Libya is a North African country on the coast of the Mediterranean Sea. It is a country largely made up of desert, with a long and rich history. The northern coast is adorned with beautiful stretches of tropical beach. The best time to visit Libya is in the autumn or spring, when the coldness of the winter nights has gone but the cooling breeze from the sea moderates the powerful African heat.
Libya has a population of 6.4 million, spread over an area of 1.77 million km. Life expectancy is 73 years for men and 78 years for women. The currency is the Libyan dinar.
The capital of Libya is Tripoli.
The history of the country is one of invasion and war. The country is strategically placed on the northern coast of Africa, close to the southern coast of Europe, and is therefore ideally situated for shipping access to the major oceans.
The major language of Libya is Arabic and the major religion is Islam. 97% of these Muslims are Sunni. The strong religious background of the country means it is a deeply conservative society in many respects. However, the young like to have an enjoyable social life – with young men driving fasts cars through Benghazi, with tinted windows. While there are no nightclubs or bars, with little or no popular music, there are shisha cafes and shawarma joints – where people gather. There is no alcohol sold in these establishments. Marriages tend to be arranged, and weddings can last up to three days, with lots of singing and elaborate costume.
The history of Libya, with its turbulent record of invasion and colonisation, has left a varied cultural legacy. There are some spectacular ancient ruins dotted along the coastline – well preserved, mostly due to the lack of tourists in recent years. Lepsis Magna has cobbled streets, Severan Arch, marble and granite lined baths, a basilica and a large amphitheatre. There are the ancient fertility temples in Cyrene. There is also the Temple of Zeus and a Roman stadium. There are also some Byzantine mosaics in Qasr Libya and the beautiful Akakus Mountains, which form the border with Algeria. The cliffs of these mountains feature some of the most vivid examples of prehistoric art in the world.
Culturally, Libya is not geared towards beach life. Instead, the local population prefer picnics. However, there are opportunities for great fun with desert driving and dune surfing. Companies offer the opportunity to drive four-wheel drive vehicles across miles of dunes and some allow you to ride snowboards down the highest dunes.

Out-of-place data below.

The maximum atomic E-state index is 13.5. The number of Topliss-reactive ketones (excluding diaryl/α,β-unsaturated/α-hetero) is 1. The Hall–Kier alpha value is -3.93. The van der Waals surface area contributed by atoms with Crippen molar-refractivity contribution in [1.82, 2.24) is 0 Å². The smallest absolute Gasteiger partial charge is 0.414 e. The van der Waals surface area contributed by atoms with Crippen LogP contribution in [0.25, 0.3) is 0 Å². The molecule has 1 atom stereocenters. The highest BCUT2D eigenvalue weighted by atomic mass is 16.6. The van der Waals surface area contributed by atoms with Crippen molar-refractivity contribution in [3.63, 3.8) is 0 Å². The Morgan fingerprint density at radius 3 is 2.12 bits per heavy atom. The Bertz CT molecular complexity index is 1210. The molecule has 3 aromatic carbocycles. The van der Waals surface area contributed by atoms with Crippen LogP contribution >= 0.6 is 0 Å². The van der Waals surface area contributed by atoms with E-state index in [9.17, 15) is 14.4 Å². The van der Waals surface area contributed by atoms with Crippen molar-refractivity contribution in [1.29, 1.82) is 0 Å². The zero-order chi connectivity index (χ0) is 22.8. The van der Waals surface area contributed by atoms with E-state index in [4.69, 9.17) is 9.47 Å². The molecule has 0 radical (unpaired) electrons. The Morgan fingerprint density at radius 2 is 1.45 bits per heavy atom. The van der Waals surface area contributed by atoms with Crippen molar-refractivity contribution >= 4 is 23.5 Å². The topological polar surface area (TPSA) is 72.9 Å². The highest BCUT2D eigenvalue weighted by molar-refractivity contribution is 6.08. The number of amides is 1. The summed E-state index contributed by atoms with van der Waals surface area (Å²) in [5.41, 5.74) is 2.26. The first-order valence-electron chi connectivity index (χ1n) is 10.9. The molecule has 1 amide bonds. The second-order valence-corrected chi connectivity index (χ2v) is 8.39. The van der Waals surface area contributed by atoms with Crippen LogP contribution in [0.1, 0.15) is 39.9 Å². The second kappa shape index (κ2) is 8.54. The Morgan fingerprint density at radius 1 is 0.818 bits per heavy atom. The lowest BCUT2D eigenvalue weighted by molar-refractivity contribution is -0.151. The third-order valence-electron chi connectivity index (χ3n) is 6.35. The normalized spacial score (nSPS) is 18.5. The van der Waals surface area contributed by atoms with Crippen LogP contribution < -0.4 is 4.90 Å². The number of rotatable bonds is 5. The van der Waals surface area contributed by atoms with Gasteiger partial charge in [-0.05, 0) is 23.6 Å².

Etiquette & Customs.
Libya is a Muslim country. Therefore, it is important to dress modestly, especially if you are a woman. Upper legs, arms, shoulders and cleavage should be covered. It is also advisable to wear a head scarf, which becomes essential if visiting a mosque, cemetery or any site with religious significance.
Libyans believe in dignity, honour and the good reputation of the family, demonstrated through their conduct. This is important to the people and therefore it is essential to maintain decorum at all times. Do not purposely attempt to humiliate or embarrass someone publicly, as the ramifications are far more serious in Libya. Personal feelings are often secondary to the good of the group as a whole. When meeting people in Libya, the greeting should be enthusiastic and warm. Handshakes can go on for a little while and it is important to fully embrace the extended niceties of conversation. Smiling and intermittent, direct eye contact is important. Men can shake hands with men, though a man should wait for a woman to extend her hand. As a greeting you can say “Asalaamu alaikum” with the typical response being “wa alaikum salam”.
If you are invited to a Libyan’s home, it is important to take something sweet with you as a gift. Men must bring gifts for a woman but must say they are from a female relative. Gifts should be given with two hands and they are not generally opened upon receipt, but rather later on in private.
Being up to 20 minutes late for dinner is not considered rude in Libya. You should remove your shoes at the door and greet the oldest family members first. You should accept all offers for hot drinks and it is common for perfumed water to be passed around before the meal. Dip three fingers into the bowl, as part of the ritual of cleansing. You should only eat with your right hand and always leave a small amount of food on your plate – after accepting another portion.
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